Choosing a Metal Roof Color

January 7, 2013 § 4 Comments

Just a pet peeve of mine, but I really do not care for a bright red metal roof on an old historic stone house. I know that some of my bias is regional–I’m sorry if I’ve offended anybody’s taste. But what I much prefer is a color that comes from the stone itself. What that does is blend the roof with the house and not call it out like a big old stop sign on a dirt road.

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This photo shows a neutral option for a metal roof color. Perfect actually for the little stone house above.

If you are choosing a metal roof color for your home and you do NOT want to feature the roof as the focal point of the neighborhood, choose a color that blends or approximates a traditional roof color (grays, bronze, brown, charcoal, black). On the other hand, if you need people to find your house in a snowstorm, then choose a bright Crayola color and love it. Fair warning.

Black: Sophisticated, Modern, House Color?

January 2, 2013 § Leave a comment

Just like the LBD (little black dress), black houses are popping up all over and with predictably dramatic effect. The trend seems to be particularly hot in Southern California although I’ve seen it in Massachusetts too. Why black? Well, why not.

-Black as a house color fits into any neighborhood and certainly stands out from the myriad white, yellow, and beige houses already out there.

-Black looks terrific in the winter if you have snow in your area. We all know how dirty white houses can look even after a fresh snowfall.

-Black can make a small, insignificant ranch look modern and even spacious. Add a pop of bright color to the door and you have a stand-out in the neighborhood instead of a ho-hum been-done-before.

-Black, like white, makes any color look good. Imagine the opportunities for vibrant landscape color along the foundation of a black house.

-Black is a color to consider if you plan to paint your red brick rambler. If you’re tired of the tract house vibe, why not make a major statement.

When does  black on the house NOT work? When it starts to fade unevenly and make the house look like charred remains of a terrible event.

If you decide to paint your house black, you must prepare to keep the paint fresh, the lawn mowed, the weeds pulled, the clutter corralled, and the driveway plowed because your house will create quite a sensation on the block. Nobody will drive by without noticing. And that’s kind of fun.

Bored with beige yet? Consider black.

 

Brick House Trim Colors

December 26, 2012 § 337 Comments

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Creamy white trim with black shutters (and door) give brick houses like these on historic Nantucket Island in Massachusetts a classic traditional look that is timeless.  But for a more contemporary look, use the brick itself for your trim color inspiration. Choose a color that you see in the brick or the grout– tan or taupe or another earthen color. If you select a color from the brick, it will blend with the brick and provide less contrast than the white. The overall effect will be soothing and contemporary but it will call less attention to the architectural details. The Boston building below is hardly contemporary, but the color scheme is taken from the brick and grout and is one example of using coordinating trim colors instead of contrasting trim.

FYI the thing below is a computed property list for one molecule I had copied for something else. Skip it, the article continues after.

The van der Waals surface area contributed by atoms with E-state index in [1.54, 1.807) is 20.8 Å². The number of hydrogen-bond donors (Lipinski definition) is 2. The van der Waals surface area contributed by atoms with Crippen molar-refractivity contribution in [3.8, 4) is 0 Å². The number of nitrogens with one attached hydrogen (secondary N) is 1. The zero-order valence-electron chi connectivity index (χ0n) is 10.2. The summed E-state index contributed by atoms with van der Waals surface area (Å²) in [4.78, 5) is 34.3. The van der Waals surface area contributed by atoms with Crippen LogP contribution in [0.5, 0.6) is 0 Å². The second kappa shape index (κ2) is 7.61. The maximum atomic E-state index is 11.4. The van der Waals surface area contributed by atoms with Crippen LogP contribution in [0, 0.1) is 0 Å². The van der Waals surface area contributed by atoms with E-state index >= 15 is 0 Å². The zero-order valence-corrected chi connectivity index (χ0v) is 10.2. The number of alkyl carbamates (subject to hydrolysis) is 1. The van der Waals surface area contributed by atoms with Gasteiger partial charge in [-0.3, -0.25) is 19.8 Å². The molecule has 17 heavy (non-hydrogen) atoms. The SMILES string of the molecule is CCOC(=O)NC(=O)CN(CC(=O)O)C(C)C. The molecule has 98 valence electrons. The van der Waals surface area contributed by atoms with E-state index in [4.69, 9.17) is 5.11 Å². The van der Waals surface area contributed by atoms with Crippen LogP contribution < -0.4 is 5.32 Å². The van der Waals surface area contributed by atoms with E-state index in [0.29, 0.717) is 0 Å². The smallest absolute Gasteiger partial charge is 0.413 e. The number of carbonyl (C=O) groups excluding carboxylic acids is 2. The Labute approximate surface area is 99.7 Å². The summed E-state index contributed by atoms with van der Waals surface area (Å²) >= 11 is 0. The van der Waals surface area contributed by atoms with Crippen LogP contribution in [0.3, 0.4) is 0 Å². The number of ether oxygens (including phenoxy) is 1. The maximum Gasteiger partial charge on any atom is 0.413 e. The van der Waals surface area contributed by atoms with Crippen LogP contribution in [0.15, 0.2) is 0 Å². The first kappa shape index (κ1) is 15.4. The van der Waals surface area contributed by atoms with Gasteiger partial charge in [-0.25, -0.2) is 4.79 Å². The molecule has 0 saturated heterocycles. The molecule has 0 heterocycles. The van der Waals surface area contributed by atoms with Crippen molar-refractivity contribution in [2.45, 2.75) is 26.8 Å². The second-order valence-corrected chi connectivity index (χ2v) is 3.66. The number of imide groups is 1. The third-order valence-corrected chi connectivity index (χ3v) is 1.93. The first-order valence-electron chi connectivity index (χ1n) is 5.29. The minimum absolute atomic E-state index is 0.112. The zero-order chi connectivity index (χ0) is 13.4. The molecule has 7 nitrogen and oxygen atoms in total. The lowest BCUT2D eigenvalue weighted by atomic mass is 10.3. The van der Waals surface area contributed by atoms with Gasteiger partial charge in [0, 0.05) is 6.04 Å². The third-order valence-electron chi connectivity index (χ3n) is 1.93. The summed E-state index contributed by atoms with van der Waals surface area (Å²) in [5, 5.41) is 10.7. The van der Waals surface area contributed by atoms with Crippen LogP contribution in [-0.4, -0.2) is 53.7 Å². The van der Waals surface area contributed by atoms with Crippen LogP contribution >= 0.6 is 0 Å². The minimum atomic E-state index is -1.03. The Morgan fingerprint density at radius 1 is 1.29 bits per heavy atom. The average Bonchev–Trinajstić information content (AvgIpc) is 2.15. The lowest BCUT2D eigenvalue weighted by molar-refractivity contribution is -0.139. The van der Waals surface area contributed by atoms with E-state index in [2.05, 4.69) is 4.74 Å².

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Choosing Paint Colors for House Trim and Doors

November 29, 2012 § 448 Comments

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The front door is the focal point of your house and it can make a big splash. (Even though Great Britain’s former Prime Minister Tony Blair reportedly changed his 10 Downing Street door color from conservative black to Labour Party red as seen in this photo from the Daily Mail, evidently it was all an April Fool’s joke — see the full story at http://news.bbc.co.uk/1/hi/magazine/8677004.stm)

Doubtful that changing your own front door color will create as much of a stir in the neighborhood, but you’ll want to give it considerable thought anyway.

But first, what about the trim color?

House trim color: If you have a small house and you want it to look bigger, consider painting the edge trim the same color as the house or just a shade lighter. This will blend the corners of the house in with the body and draw your eye to color — hopefully, the front door. If you want to show off the trim in a more contemporary way, consider painting the edge trim two shades darker than the house color. To accent your trim in a traditional way, choose contrast by using either white or cream. If you have a stone house, the grout color is a great trim color.

The message here is to avoid too many different hues (different colors) when painting the house, trim, doors and shutters. Unless you have an architectural masterpiece, I would avoid choosing trim colors that are unrelated to the house color (for example, painting a gray house with navy blue trim, red shutters and red garage doors). Not only will you draw attention to all the different colors themselves and away from the front door (regardless of what color IT is), but you will have visual chaos!

Exception: If you have an old Victorian home, you may want to accent all the different architectural elements with paint in many different colors.

Trim around windows: To keep the windows looking as large as possible, paint the trim around the windows the same as the window frames, either white or cream or whatever color the window frames are. Matching the trim to the actual windows will make them look bigger than if you break up the color by painting a dark trim around a white window or a white trim around a dark window.

Garage door color: Unless you want to broadcast to your neighbors that you have a three-car garage, you probably don’t want to highlight your garage doors. Standard garage doors should usually be painted either the color of the house or a couple of shades darker to “anchor” them. Plus, by painting the garage doors the house color or a little darker, your house will look bigger and less chopped up. The focus is reserved for the front door. Note: yes, metal garage doors can be painted even if they’re white when installed. Just clean the doors very well and use a good primer.

Exceptions: Garage doors associated with brick homes are often painted either the trim color, the grout color, or the shutter color — black or dark green, for example. No need to try and match a paint color to the brick. The other exception is the new carriage-style garage doors, designed to be the focal point on the front of a home. If you have fancy garage doors, it’s okay to show them off! Even keeping them white or the trim color is okay.

Shutter color: For a traditional look, match your shutters to the roof color. If you have a dark gray or black roof, black shutters look terrific. It’s like adding a touch of black to a living room to dress it up a bit. Matching the shutters to the roof makes it look like you planned your roof color as part of the overall house palette. Dark brown shutters with a brown roof color give a similar, traditional look as black shutters with a gray/black roof. And brown is supposedly the new black. But for a classic home, black will never go out of style.